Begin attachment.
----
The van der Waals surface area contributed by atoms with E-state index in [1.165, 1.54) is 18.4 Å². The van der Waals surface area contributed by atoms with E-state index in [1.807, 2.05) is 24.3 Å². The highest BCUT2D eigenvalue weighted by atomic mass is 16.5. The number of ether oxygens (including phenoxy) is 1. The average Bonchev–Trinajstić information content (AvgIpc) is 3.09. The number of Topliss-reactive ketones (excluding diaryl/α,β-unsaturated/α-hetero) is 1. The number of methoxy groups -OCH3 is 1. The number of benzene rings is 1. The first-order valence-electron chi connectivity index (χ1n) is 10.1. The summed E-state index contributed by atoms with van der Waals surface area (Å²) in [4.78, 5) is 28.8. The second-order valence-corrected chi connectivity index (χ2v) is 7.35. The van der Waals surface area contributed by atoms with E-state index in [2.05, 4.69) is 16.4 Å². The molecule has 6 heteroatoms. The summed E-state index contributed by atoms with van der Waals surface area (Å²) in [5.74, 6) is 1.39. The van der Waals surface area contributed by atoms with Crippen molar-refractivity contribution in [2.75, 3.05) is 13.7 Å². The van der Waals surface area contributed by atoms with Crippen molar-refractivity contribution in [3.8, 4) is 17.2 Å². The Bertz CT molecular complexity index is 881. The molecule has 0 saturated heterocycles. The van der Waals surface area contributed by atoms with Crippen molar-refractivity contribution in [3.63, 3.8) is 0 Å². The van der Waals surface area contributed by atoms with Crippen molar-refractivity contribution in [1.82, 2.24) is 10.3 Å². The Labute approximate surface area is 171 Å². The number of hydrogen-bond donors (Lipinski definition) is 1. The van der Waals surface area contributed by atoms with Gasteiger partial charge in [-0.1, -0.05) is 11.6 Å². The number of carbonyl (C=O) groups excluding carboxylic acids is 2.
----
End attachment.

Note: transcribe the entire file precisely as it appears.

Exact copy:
The van der Waals surface area contributed by atoms with E-state index in [1.165, 1.54) is 18.4 Å². The van der Waals surface area contributed by atoms with E-state index in [1.807, 2.05) is 24.3 Å². The highest BCUT2D eigenvalue weighted by atomic mass is 16.5. The number of ether oxygens (including phenoxy) is 1. The average Bonchev–Trinajstić information content (AvgIpc) is 3.09. The number of Topliss-reactive ketones (excluding diaryl/α,β-unsaturated/α-hetero) is 1. The number of methoxy groups -OCH3 is 1. The number of benzene rings is 1. The first-order valence-electron chi connectivity index (χ1n) is 10.1. The summed E-state index contributed by atoms with van der Waals surface area (Å²) in [4.78, 5) is 28.8. The second-order valence-corrected chi connectivity index (χ2v) is 7.35. The van der Waals surface area contributed by atoms with E-state index in [2.05, 4.69) is 16.4 Å². The molecule has 6 heteroatoms. The summed E-state index contributed by atoms with van der Waals surface area (Å²) in [5.74, 6) is 1.39. The van der Waals surface area contributed by atoms with Crippen molar-refractivity contribution in [2.75, 3.05) is 13.7 Å². The van der Waals surface area contributed by atoms with Crippen molar-refractivity contribution in [3.8, 4) is 17.2 Å². The Bertz CT molecular complexity index is 881. The molecule has 0 saturated heterocycles. The van der Waals surface area contributed by atoms with Crippen molar-refractivity contribution in [3.63, 3.8) is 0 Å². The van der Waals surface area contributed by atoms with Crippen molar-refractivity contribution in [1.82, 2.24) is 10.3 Å². The Labute approximate surface area is 171 Å². The number of hydrogen-bond donors (Lipinski definition) is 1. The van der Waals surface area contributed by atoms with Gasteiger partial charge in [-0.1, -0.05) is 11.6 Å². The number of carbonyl (C=O) groups excluding carboxylic acids is 2.